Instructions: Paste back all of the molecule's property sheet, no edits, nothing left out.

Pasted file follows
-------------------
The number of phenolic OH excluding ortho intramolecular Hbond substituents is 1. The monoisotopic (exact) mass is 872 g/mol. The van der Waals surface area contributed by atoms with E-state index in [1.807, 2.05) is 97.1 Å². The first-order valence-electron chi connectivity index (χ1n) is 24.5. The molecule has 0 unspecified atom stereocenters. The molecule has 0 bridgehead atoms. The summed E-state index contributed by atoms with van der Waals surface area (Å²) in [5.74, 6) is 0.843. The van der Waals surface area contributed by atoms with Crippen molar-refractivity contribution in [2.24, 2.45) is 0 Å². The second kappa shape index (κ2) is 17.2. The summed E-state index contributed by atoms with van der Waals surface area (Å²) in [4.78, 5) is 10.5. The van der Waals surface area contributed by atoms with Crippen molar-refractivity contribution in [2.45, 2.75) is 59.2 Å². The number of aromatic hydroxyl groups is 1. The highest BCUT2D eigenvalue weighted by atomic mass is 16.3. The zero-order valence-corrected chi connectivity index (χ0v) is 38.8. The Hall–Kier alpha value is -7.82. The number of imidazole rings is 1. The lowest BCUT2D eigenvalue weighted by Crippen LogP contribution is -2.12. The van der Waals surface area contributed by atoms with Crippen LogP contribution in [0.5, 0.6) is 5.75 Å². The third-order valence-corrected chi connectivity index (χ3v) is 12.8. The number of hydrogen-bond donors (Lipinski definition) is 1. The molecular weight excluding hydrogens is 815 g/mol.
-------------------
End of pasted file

The number of phenolic OH excluding ortho intramolecular Hbond substituents is 1. The monoisotopic (exact) mass is 872 g/mol. The van der Waals surface area contributed by atoms with E-state index in [1.807, 2.05) is 97.1 Å². The first-order valence-electron chi connectivity index (χ1n) is 24.5. The molecule has 0 unspecified atom stereocenters. The molecule has 0 bridgehead atoms. The summed E-state index contributed by atoms with van der Waals surface area (Å²) in [5.74, 6) is 0.843. The van der Waals surface area contributed by atoms with Crippen molar-refractivity contribution in [2.24, 2.45) is 0 Å². The second kappa shape index (κ2) is 17.2. The summed E-state index contributed by atoms with van der Waals surface area (Å²) in [4.78, 5) is 10.5. The van der Waals surface area contributed by atoms with Crippen molar-refractivity contribution in [2.45, 2.75) is 59.2 Å². The number of aromatic hydroxyl groups is 1. The highest BCUT2D eigenvalue weighted by atomic mass is 16.3. The zero-order valence-corrected chi connectivity index (χ0v) is 38.8. The Hall–Kier alpha value is -7.82. The number of imidazole rings is 1. The lowest BCUT2D eigenvalue weighted by Crippen LogP contribution is -2.12. The van der Waals surface area contributed by atoms with Crippen LogP contribution in [0.5, 0.6) is 5.75 Å². The third-order valence-corrected chi connectivity index (χ3v) is 12.8. The number of hydrogen-bond donors (Lipinski definition) is 1. The molecular weight excluding hydrogens is 815 g/mol.